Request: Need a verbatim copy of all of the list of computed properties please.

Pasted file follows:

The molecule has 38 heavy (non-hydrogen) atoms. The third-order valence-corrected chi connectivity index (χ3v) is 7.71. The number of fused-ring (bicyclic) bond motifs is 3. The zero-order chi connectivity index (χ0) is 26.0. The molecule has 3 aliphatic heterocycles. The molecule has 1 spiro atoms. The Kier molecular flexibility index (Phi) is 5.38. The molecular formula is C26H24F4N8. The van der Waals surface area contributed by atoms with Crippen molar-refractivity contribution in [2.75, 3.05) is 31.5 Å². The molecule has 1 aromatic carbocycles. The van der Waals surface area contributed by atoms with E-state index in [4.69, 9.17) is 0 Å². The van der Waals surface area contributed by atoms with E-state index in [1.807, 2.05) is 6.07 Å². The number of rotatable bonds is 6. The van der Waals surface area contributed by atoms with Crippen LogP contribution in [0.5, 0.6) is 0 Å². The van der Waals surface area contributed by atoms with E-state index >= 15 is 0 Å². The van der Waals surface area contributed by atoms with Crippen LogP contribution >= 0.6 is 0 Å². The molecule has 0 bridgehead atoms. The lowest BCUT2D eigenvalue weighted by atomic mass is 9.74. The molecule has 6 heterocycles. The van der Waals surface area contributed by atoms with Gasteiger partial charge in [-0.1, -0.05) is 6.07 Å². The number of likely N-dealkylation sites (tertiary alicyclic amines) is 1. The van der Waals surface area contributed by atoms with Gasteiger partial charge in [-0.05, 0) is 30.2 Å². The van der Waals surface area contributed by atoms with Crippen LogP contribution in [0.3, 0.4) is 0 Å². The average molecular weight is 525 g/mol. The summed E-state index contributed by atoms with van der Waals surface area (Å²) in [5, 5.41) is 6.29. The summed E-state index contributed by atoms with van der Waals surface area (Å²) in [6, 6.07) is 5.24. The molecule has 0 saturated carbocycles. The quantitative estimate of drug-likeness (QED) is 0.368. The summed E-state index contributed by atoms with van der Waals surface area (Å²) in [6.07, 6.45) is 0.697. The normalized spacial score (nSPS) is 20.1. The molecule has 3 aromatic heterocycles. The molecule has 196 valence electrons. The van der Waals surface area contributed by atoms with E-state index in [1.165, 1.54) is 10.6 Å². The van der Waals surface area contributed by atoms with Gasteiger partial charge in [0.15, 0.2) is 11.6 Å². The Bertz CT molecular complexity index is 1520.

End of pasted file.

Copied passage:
The molecule has 38 heavy (non-hydrogen) atoms. The third-order valence-corrected chi connectivity index (χ3v) is 7.71. The number of fused-ring (bicyclic) bond motifs is 3. The zero-order chi connectivity index (χ0) is 26.0. The molecule has 3 aliphatic heterocycles. The molecule has 1 spiro atoms. The Kier molecular flexibility index (Phi) is 5.38. The molecular formula is C26H24F4N8. The van der Waals surface area contributed by atoms with Crippen molar-refractivity contribution in [2.75, 3.05) is 31.5 Å². The molecule has 1 aromatic carbocycles. The van der Waals surface area contributed by atoms with E-state index in [4.69, 9.17) is 0 Å². The van der Waals surface area contributed by atoms with E-state index in [1.807, 2.05) is 6.07 Å². The number of rotatable bonds is 6. The van der Waals surface area contributed by atoms with Crippen LogP contribution in [0.5, 0.6) is 0 Å². The van der Waals surface area contributed by atoms with E-state index >= 15 is 0 Å². The van der Waals surface area contributed by atoms with Crippen LogP contribution >= 0.6 is 0 Å². The molecule has 0 bridgehead atoms. The lowest BCUT2D eigenvalue weighted by atomic mass is 9.74. The molecule has 6 heterocycles. The van der Waals surface area contributed by atoms with Gasteiger partial charge in [-0.1, -0.05) is 6.07 Å². The number of likely N-dealkylation sites (tertiary alicyclic amines) is 1. The van der Waals surface area contributed by atoms with Gasteiger partial charge in [-0.05, 0) is 30.2 Å². The van der Waals surface area contributed by atoms with Crippen LogP contribution in [0.3, 0.4) is 0 Å². The average molecular weight is 525 g/mol. The summed E-state index contributed by atoms with van der Waals surface area (Å²) in [5, 5.41) is 6.29. The summed E-state index contributed by atoms with van der Waals surface area (Å²) in [6, 6.07) is 5.24. The molecule has 0 saturated carbocycles. The quantitative estimate of drug-likeness (QED) is 0.368. The summed E-state index contributed by atoms with van der Waals surface area (Å²) in [6.07, 6.45) is 0.697. The normalized spacial score (nSPS) is 20.1. The molecule has 3 aromatic heterocycles. The molecule has 196 valence electrons. The van der Waals surface area contributed by atoms with E-state index in [1.165, 1.54) is 10.6 Å². The van der Waals surface area contributed by atoms with Gasteiger partial charge in [0.15, 0.2) is 11.6 Å². The Bertz CT molecular complexity index is 1520.